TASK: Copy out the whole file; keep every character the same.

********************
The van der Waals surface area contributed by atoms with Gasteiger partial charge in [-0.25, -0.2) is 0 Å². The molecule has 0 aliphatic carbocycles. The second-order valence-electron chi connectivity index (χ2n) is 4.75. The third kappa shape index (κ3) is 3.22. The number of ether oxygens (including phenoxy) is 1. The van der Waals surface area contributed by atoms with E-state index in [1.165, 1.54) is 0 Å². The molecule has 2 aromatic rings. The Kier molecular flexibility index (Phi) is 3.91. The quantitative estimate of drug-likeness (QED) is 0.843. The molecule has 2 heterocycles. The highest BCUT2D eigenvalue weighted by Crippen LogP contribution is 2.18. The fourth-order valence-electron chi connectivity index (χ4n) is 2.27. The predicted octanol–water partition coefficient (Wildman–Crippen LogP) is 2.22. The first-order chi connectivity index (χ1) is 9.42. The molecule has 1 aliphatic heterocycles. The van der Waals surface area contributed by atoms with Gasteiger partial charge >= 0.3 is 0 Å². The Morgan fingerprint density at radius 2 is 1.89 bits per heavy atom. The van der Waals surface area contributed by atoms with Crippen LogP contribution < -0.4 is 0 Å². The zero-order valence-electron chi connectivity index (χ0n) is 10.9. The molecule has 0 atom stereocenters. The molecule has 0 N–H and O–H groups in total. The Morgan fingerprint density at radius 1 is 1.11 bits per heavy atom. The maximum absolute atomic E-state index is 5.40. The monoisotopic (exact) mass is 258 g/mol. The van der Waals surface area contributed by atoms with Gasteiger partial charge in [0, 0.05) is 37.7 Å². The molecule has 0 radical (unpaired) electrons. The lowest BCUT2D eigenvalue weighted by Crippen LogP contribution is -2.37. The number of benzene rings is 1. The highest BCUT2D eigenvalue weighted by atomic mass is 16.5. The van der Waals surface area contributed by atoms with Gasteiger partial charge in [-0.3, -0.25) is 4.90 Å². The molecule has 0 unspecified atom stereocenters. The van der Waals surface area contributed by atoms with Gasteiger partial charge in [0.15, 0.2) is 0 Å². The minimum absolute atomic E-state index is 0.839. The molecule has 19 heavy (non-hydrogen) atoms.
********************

The van der Waals surface area contributed by atoms with Gasteiger partial charge in [-0.25, -0.2) is 0 Å². The molecule has 0 aliphatic carbocycles. The second-order valence-electron chi connectivity index (χ2n) is 4.75. The third kappa shape index (κ3) is 3.22. The number of ether oxygens (including phenoxy) is 1. The van der Waals surface area contributed by atoms with E-state index in [1.165, 1.54) is 0 Å². The molecule has 2 aromatic rings. The Kier molecular flexibility index (Phi) is 3.91. The quantitative estimate of drug-likeness (QED) is 0.843. The molecule has 2 heterocycles. The highest BCUT2D eigenvalue weighted by Crippen LogP contribution is 2.18. The fourth-order valence-electron chi connectivity index (χ4n) is 2.27. The predicted octanol–water partition coefficient (Wildman–Crippen LogP) is 2.22. The first-order chi connectivity index (χ1) is 9.42. The molecule has 1 aliphatic heterocycles. The van der Waals surface area contributed by atoms with Gasteiger partial charge >= 0.3 is 0 Å². The Morgan fingerprint density at radius 2 is 1.89 bits per heavy atom. The van der Waals surface area contributed by atoms with Crippen LogP contribution < -0.4 is 0 Å². The zero-order valence-electron chi connectivity index (χ0n) is 10.9. The molecule has 0 atom stereocenters. The molecule has 0 N–H and O–H groups in total. The Morgan fingerprint density at radius 1 is 1.11 bits per heavy atom. The maximum absolute atomic E-state index is 5.40. The monoisotopic (exact) mass is 258 g/mol. The van der Waals surface area contributed by atoms with Gasteiger partial charge in [0, 0.05) is 37.7 Å². The molecule has 0 radical (unpaired) electrons. The lowest BCUT2D eigenvalue weighted by Crippen LogP contribution is -2.37. The number of benzene rings is 1. The highest BCUT2D eigenvalue weighted by atomic mass is 16.5. The van der Waals surface area contributed by atoms with Gasteiger partial charge in [-0.3, -0.25) is 4.90 Å². The molecule has 0 unspecified atom stereocenters. The van der Waals surface area contributed by atoms with Gasteiger partial charge in [0.15, 0.2) is 0 Å². The minimum absolute atomic E-state index is 0.839. The molecule has 19 heavy (non-hydrogen) atoms.